WEIRTON - Take a walk down the hall of any given high school and you're bound to see a student texting on their cell phones. More often than not, you'll see a teacher snatching a cell phone away from a student for texting during class.
Weir High juniors Barbie Sulimanova and Claudia Diaz don't find themselves in that kind of trouble, though.
Finding them texting at all is a rarity in itself - believe it or not.
TENNIS SUCCESS — Barbie Sulimanova, left, and Claudia Diaz pose with plaques and trophies from the past tennis season. The Weir High juniors are foreign exchange students from Slovakia and Spain, respectively.
-- Matthew Peaslee
"Texting is tough," Diaz said.
"Figuring out all the abbreviations is weird," Sulimanova added. "There's so many fake words with three letters, it doesn't make much sense."
The girls are foreign exchange students. Diaz, 17, hails from Spain and Suliminova, 16, is a native of Slovakia.
"I barely speak English," Diaz said, although she is quite fluent. "Learning how to text in English is even harder."
The skills they lack on the keypad and touch screens is more than made up for on the tennis courts.
Diaz and Sulimanova represented the Red Riders at the 2014 West Virginia state tennis tournament held in Charleston, last week.
As a doubles team, they advanced to the semifinals. Sulimanova was a singles finalist, falling to Oak Glen's Madison Juszczak 6-3, 6-4.
She became the first Weir girl to make the state finals, and just the third student-athlete in school history. Mike Miller made it that far in 1965, while Chad Camp did in 2004.
"I was surprised to make it that far," Sulimanova said. "I've never played in a tournament like that before. Almost every girl that was playing had the experience of playing at states before. And it was all new for me."
She has played tennis most of her life. Before arriving in Weirton, Sulimanova was a member of a club team in her hometown.
Diaz played tennis as a kid before stopping six years ago. She then picked up paddleball - a craze sweeping her home country.
"It's basically a mix between racquetball and tennis, though not like tennis at all," she said. "Paddleball is really big in Spain and France. A lot of people play it in the South, here in the states."
The girls have been in America since the beginning of the school year. They live together, with Bill Galloway, in Weirton.
"We're like sisters," Sulimanova said. "It wasn't hard getting to know each other, but it was different. When you start living with somebody you don't know, it gets weird.
"We got along great from the start, though."
Sulimanova had some friends who were part of an exchange program in the past, so she was interested right away. Diaz's mother suggested it to her, last year.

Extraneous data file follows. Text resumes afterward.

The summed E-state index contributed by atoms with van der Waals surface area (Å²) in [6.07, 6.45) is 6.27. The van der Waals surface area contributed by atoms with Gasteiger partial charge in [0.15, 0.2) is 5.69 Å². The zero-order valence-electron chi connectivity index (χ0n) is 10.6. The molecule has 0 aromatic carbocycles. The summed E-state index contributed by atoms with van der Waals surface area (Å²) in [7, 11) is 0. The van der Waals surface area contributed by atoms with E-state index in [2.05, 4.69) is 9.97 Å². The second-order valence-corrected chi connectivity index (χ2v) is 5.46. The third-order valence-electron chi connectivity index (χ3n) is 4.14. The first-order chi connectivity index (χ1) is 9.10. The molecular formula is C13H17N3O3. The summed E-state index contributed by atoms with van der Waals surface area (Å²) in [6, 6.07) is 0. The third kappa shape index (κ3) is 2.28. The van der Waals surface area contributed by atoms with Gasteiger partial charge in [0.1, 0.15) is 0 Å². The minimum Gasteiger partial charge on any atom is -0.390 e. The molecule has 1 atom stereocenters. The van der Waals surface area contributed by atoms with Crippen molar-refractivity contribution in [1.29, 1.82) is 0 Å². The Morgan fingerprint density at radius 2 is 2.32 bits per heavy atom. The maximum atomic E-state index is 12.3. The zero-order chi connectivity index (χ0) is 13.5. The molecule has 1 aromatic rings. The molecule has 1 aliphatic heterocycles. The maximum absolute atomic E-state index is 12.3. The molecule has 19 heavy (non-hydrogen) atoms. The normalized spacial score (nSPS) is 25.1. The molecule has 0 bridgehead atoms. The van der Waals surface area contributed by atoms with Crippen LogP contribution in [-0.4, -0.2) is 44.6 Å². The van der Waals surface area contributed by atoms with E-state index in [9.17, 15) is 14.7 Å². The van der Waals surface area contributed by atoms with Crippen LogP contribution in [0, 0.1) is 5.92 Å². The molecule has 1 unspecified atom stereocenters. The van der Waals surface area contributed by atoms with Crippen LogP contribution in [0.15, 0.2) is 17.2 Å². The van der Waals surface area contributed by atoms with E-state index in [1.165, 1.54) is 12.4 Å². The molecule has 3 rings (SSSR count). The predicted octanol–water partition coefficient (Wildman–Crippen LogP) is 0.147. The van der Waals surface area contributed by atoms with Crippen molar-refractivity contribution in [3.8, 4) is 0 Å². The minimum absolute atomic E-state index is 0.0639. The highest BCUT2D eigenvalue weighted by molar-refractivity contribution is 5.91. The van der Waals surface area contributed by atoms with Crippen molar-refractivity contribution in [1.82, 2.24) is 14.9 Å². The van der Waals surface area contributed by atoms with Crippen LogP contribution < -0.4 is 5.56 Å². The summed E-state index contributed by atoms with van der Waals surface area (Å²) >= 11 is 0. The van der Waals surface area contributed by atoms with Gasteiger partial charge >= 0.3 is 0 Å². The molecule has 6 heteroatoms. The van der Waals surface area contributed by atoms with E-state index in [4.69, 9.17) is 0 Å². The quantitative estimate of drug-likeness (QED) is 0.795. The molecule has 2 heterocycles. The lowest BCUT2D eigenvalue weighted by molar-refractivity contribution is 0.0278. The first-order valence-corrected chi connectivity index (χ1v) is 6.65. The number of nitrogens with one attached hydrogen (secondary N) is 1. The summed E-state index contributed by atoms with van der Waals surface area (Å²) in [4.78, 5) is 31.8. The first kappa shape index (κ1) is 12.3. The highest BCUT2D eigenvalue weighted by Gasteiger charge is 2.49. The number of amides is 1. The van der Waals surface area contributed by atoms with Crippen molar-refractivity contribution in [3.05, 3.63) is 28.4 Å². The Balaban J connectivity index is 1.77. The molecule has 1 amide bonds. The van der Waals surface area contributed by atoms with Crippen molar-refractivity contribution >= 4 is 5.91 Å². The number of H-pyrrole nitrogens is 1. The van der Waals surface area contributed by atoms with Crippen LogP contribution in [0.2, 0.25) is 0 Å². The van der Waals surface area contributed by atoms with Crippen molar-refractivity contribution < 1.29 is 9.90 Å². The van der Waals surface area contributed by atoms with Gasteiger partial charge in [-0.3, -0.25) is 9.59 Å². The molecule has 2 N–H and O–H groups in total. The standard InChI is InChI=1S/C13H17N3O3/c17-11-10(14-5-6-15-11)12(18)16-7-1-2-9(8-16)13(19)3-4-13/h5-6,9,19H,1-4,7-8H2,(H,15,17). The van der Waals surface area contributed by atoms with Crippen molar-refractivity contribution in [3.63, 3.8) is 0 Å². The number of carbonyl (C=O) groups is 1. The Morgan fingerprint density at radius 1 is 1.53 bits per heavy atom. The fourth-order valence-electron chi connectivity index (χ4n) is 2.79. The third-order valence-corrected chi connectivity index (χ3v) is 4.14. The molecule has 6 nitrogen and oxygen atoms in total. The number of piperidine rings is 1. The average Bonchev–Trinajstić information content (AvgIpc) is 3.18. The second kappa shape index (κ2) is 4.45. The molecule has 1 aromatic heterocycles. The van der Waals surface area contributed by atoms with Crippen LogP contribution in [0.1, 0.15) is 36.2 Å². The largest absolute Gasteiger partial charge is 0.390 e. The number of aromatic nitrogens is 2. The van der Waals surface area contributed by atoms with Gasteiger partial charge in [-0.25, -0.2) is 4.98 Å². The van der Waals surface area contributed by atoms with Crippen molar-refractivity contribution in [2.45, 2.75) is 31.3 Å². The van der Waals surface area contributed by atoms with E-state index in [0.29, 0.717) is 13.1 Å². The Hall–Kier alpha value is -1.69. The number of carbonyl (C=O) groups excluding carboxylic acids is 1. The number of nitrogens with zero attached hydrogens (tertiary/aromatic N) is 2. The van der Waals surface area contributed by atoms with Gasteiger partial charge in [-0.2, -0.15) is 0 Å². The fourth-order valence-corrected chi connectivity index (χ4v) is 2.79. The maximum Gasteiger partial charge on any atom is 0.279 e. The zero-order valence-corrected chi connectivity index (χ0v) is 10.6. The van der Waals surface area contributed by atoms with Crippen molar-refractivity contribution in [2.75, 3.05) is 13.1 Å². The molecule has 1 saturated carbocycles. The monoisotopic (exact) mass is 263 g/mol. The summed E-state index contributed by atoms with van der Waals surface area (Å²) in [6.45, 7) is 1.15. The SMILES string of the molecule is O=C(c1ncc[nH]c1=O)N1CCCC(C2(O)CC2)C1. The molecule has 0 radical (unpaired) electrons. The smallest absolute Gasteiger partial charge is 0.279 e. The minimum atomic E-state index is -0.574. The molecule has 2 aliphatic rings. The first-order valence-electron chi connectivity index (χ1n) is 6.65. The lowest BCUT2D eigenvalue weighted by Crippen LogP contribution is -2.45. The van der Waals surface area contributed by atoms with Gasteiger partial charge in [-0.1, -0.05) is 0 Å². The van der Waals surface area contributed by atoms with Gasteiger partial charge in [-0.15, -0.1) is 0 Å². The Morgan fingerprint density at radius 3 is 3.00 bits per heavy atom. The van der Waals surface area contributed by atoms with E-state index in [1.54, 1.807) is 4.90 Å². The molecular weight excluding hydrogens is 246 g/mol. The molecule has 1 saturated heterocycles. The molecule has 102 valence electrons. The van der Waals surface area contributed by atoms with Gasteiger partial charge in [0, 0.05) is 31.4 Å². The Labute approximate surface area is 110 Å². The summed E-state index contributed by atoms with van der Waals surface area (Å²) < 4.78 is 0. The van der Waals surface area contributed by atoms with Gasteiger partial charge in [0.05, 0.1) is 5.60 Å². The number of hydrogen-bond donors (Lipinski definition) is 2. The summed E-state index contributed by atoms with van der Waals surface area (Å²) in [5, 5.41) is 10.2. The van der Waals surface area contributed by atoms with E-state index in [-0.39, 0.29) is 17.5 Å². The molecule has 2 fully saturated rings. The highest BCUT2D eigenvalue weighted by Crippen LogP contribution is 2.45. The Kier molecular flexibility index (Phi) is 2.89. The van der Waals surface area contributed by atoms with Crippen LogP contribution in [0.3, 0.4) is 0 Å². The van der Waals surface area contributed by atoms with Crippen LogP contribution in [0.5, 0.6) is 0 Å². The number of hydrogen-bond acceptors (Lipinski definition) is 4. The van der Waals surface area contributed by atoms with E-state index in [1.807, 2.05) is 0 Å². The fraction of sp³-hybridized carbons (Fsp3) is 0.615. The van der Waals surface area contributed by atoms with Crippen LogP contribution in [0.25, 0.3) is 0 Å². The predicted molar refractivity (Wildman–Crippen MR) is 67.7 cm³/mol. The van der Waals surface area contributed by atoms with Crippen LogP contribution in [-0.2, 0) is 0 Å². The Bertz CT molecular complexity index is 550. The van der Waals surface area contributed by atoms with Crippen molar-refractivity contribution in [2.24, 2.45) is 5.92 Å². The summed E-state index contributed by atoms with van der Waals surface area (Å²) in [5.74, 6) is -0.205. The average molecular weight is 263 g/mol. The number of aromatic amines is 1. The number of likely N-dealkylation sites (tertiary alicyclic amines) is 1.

"I thought, 'Yeah. Why not?,'" Diaz said. "It's a great opportunity to learn more English and learn about a new culture. It was a chance for a great life-changing experience."
Galloway hosts foreign exchange students every other year. For the 2012 school year, he had a boy from Belgium.
Unlike the United States, most other countries teach a foreign language at a young age. In Slovakia, kids will now learn English in first grade, although Sulimanova started in fifth grade.
"It begins with pretty basic words like the colors, numbers and alphabet," she said.
Diaz learned English at an early age, too. She admits she could probably teach Weir High Spanish classes.
"I could," she said, laughing. "But it's a little bit different. Here, they learn the Latin American and Mexican-style."
She is currently enrolled in English and French classes. Both girls are members of National Honor Society.
"They've taught me so much about tennis and about life," said Red Riders coach Dave Thompson. "They are completely selfless. They didn't expect to win at states. They knew they had to go down there and earn it.
"If they were able to come back next year, they'd be unstoppable."
The girls will return to their home countries in July and graduate from high school in Spain and Slovakia, respectively. They each plan on returning here for college. In West Virginia, to be exact.
"I'd love to go to WVU," Sulimanova said. "I'd like to try out for the tennis team."
Added Diaz, "I'm hoping to earn a scholarship to play."
Thompson speaks for the entire Weir High community when he says the girls will be missed.
"To come together so quickly in a short period of time is remarkable," Thompson said. "Most of the kids we played against were playing doubles together for years. These girls truly were special. Seeing them do well at the state tournament was total icing on the cake.
Added Weir High athletic director Mike DelRe, "It's hard to take a kid from, say, Brooke or Oak Glen and enroll them at Weir High. You take girls from halfway around the country and drop them here, it's a lot to adjust to.
"They fit in right away; the students and teachers loved them. They had such a positive impact on our community and I think we impacted them pretty well, too."
Diaz agrees. She'll always have a home in Weirton.
"It's all been so much fun," she said. "I'll definitely miss it here."
They'll just opt to Skype with their new friends.
Video-chatting might be easier than texting.